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as we saw in the illustration of the Poynting vector. Thus, for a dielectric the electrostatic

energy 12 "E x2 per unit volume in an electromagnetic wave equals the magnetic energy per

unit volume 12 H y2 and the total energy is the sum 12 "E x2 þ 12 H y2 .

This gives the instantaneous value of the energy per unit volume and we know that, in

the wave,

E x ¼ E 0 sin ð2=Þðvt zÞ

and

H y ¼ H 0 sin ð2=Þðvt zÞ

so that the time average value of the energy per unit volume is

1 2 y2 ¼ 1 "E 02 þ 1 H 02

2 "E x þ 12 H 4 4

¼ 12 "E 02 J m 3

Now the amount of energy in an electromagnetic wave which crosses unit area in unit

time is called the intensity, I, of the wave and is evidently (12 "E 02 Þv where v is the velocity

of the wave.

This gives the time averaged value of the Poynting vector and, for an electromagnetic

wave in free space we have

I ¼ 12 c" 0 E 02 ¼ 12 c 0 H 02 W m 2

(Problems 8.2, 8.3, 8.4, 8.5, 8.6, 8.7, 8.8, 8.9, 8.10, 8.11)

(where r 6¼ 0)

From a physical point of view the electric vector in electromagnetic waves plays a much more

signiﬁcant role than the magnetic vector, e.g. most optical effects are associated with the

electric vector. We shall therefore concentrate our discussion on the electric ﬁeld behaviour.

In a medium of conductivity ¼ 0 we have obtained the wave equation

@ 2E x @ 2E x

¼ "

@z 2 @t 2

where the right hand term, rewritten

@ @

ð"E x Þ

@t @t

@ displacement current

@t area

Electromagnetic Waves in a Medium of Properties , and (where 6¼ 0) 209

When 6¼ 0 we must also consider the conduction currents which ﬂow. These currents are

given by Ohm’s Law as I ¼ V=R, and we deﬁne the current density; that is, the current per

unit area, as

I 1 V

J¼ ¼ ¼ E

Area R Length Length

where is the conductivity 1/ðR LengthÞ and E is the electric ﬁeld. J ¼ E is another

form of Ohm’s Law.

With both displacement and conduction currents ﬂowing, Maxwell’s second time-

varying equation reads, in vector form,

@

rH¼ DþJ ð8:5Þ

@t

each term on the right hand side having dimensions of current per unit area. The presence

of the conduction current modiﬁes the wave equation by adding a second term of the same

form to its righthand side, namely

@ current @ @

which is ðJÞ ¼ ðEÞ

@t area @t @t

@2 @2 @

E x ¼ " E x þ Ex ð8:6Þ

@z 2 @t 2 @t

and this equation may be derived formally by writing the component equation of (8.5) as

@E x @H y

" þ E x ¼ ð8:5aÞ

@t @z

together with

@H y @E x

¼ ð8:1aÞ

@t @z

and taking @=@t of (8.5a) and @=@z of (8.1a). We see immediately that the presence of the

resistive or dissipation term, which allows conduction currents to ﬂow, will add a diffusion

term of the type discussed in the last chapter to the pure wave equation. The product

ðÞ 1 is called the magnetic diffusivity, and has the dimensions L 2 T 1 , as we expect of

all diffusion coefﬁcients.

We are now going to look for the behaviour of E x in this new equation, with the

assumption that its time-variation is simple harmonic, so that E x ¼ E 0 e i!t . Using this

value in equation (8.6) gives

@ 2E x

ði! ! 2 "ÞE x ¼ 0

@z 2

210 Electromagnetic Waves

@ 2E x

2E x ¼ 0

@z 2

We saw in Chapter 7 that this produced a solution with the term e z or e þz , but we

concentrate on the E x oscillation in the positive z-direction by writing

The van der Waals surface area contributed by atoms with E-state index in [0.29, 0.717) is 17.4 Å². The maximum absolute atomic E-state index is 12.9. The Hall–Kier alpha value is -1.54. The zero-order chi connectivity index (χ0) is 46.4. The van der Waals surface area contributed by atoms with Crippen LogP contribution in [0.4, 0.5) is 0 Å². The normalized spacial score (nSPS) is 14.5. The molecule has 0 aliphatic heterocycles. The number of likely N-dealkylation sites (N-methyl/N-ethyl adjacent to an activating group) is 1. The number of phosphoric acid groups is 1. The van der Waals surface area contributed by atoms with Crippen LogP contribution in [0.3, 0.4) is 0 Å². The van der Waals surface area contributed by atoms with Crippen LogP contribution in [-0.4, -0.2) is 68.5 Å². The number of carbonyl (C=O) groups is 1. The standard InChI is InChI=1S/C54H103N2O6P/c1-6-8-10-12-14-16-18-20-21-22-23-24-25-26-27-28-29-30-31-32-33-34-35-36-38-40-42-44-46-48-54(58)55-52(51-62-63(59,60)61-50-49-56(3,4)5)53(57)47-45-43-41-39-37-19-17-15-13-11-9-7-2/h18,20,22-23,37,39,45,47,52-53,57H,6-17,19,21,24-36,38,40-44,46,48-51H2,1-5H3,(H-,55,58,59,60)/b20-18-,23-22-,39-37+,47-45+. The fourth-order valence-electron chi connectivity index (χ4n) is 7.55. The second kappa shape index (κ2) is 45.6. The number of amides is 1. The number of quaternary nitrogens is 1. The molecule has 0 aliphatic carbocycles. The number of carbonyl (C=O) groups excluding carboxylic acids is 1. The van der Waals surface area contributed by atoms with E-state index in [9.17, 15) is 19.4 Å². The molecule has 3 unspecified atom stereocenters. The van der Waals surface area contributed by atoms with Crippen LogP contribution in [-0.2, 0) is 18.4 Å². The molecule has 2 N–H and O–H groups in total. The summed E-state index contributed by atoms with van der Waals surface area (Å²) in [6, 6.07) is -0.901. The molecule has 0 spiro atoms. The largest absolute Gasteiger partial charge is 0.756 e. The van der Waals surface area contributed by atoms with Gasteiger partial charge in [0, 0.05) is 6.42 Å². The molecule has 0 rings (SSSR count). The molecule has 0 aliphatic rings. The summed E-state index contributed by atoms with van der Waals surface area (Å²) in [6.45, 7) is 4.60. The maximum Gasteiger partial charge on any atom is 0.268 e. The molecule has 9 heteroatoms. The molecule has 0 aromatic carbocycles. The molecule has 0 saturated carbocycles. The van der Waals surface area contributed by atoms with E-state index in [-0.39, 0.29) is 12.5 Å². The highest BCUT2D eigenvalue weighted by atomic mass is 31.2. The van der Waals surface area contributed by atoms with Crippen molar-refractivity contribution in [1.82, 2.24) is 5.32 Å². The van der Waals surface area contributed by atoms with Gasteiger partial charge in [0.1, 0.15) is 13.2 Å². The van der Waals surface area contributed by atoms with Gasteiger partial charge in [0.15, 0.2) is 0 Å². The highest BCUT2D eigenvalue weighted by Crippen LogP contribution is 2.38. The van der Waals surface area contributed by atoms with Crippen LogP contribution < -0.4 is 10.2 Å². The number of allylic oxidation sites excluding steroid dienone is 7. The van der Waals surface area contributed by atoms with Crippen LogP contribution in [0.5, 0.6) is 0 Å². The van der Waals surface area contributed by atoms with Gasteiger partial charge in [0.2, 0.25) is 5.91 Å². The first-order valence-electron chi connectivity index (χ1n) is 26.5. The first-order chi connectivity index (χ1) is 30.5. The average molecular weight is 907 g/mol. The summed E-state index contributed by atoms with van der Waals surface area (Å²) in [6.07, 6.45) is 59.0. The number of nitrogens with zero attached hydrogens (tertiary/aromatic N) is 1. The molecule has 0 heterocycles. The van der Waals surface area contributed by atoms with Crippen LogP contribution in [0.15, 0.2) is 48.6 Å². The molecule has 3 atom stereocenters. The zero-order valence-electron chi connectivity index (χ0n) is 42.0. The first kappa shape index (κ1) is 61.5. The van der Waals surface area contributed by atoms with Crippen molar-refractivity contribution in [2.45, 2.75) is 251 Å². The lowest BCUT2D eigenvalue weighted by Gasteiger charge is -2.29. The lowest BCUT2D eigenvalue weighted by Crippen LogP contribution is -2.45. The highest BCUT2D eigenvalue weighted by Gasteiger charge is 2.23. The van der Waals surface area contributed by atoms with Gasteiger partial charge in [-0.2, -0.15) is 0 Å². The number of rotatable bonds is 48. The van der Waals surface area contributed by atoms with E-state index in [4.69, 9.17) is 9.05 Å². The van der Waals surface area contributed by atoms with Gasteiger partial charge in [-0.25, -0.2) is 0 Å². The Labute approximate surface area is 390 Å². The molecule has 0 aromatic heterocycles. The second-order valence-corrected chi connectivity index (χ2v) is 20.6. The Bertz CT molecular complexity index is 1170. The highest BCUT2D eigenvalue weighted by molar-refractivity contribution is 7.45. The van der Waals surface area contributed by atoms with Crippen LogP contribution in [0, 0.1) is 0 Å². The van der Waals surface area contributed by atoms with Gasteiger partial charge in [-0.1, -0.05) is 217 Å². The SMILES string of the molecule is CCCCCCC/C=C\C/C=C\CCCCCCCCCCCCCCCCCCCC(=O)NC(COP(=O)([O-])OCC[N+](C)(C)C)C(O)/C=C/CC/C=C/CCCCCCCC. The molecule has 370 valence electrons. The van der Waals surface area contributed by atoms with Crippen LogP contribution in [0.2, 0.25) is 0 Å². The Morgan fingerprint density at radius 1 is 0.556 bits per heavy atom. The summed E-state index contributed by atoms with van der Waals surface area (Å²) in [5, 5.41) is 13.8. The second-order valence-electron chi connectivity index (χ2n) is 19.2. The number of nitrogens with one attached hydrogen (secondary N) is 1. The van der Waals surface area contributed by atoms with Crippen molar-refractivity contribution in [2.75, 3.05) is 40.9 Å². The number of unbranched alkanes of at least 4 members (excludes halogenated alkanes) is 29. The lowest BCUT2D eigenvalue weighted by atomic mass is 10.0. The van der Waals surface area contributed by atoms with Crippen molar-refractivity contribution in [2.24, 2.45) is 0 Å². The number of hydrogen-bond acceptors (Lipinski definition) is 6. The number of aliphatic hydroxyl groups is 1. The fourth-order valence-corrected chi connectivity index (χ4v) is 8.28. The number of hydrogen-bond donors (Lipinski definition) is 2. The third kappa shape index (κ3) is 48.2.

E x ¼ E 0 e i!t e z

In order to assign a suitable value to we must go back to equation (8.6) and consider the

relative magnitudes of the two right hand side terms. If the medium is a dielectric, only

displacement currents will ﬂow. When the medium is a conductor, the ohmic currents of

the second term on the right hand side will be dominant. The ratio of the magnitudes of the

conduction current density to the displacement current density is the ratio of the two right

hand side terms. This ratio is

J E x E x E x

¼ ¼ ¼ ¼

@D=@t @=@tð"E x Þ @=@tð"E 0 e i!t Þ i!"E x i!"

We see immediately from the presence of i that the phase of the displacement current is

90 ahead of that of the ohmic or conduction current. It is also 90 ahead of the electric

ﬁeld E x so the displacement current dissipates no power.

For a conductor, where J @D=@t, we have !", and 2 ¼ ið!Þ !"ð!Þ

becomes

2 i!

Now

pﬃ 1 þ i

i ¼ pﬃﬃﬃ

2

so that

! 1=2

¼ ð1 þ iÞ

2

and

E x ¼ E 0 e i!t e z

1=2 1=2

¼ E 0 e ð!=2Þ z

e i½!tð!=2Þ z

Electromagnetic Wave Velocity in a Conductor and Anomalous Dispersion 211

λc = 2 p δ

Z 1

δ = ( 2 )2

wms

λc

Figure 8.5 Electromagnetic waves in a dielectric strike the plane surface of a conductor, and the

electric field vector E 0 is damped to a value E 0 e 1 in a distance of ð2=!Þ 1=2 , the ‘skin depth’. This

explains the electrical shielding properties of a conductor. c is the wavelength in the conductor

a progressive

1=2

wave in the positive z-direction with an amplitude decaying with the factor

eð!=2Þ z .

Note that the product ! has dimensions L 2 .

(Problem 8.12)

Skin Depth

After travelling a distance

1=2

2

¼

!

in the conductor the electric ﬁeld vector has decayed to a value E x ¼ E 0 e 1 ; this distance

is called the skin depth (Figure 8.5).

For copper, with 0 and ¼ 5:8 10 7 S m 1 at a frequency of 60 Hz, 9 mm;

at 1 MHz, 6:6 10 5 m and at 30 000 MHz (radar wavelength of 1 cm),

3:8 10 7 m.

Thus, high frequency electromagnetic waves propagate only a very small distance in a

conductor. The electric ﬁeld is conﬁned to a very small region at the surface; signiﬁcant

currents will ﬂow only at the surface and the resistance of the conductor therefore increases

with frequency. We see also why a conductor can act to ‘shield’ a region from electro-

magnetic waves.

Dispersion

The phase velocity of the wave v is given by

! ! 2! 1=2

v¼ ¼ ¼ ! ¼ ¼

c

k ð!=2Þ 1=2

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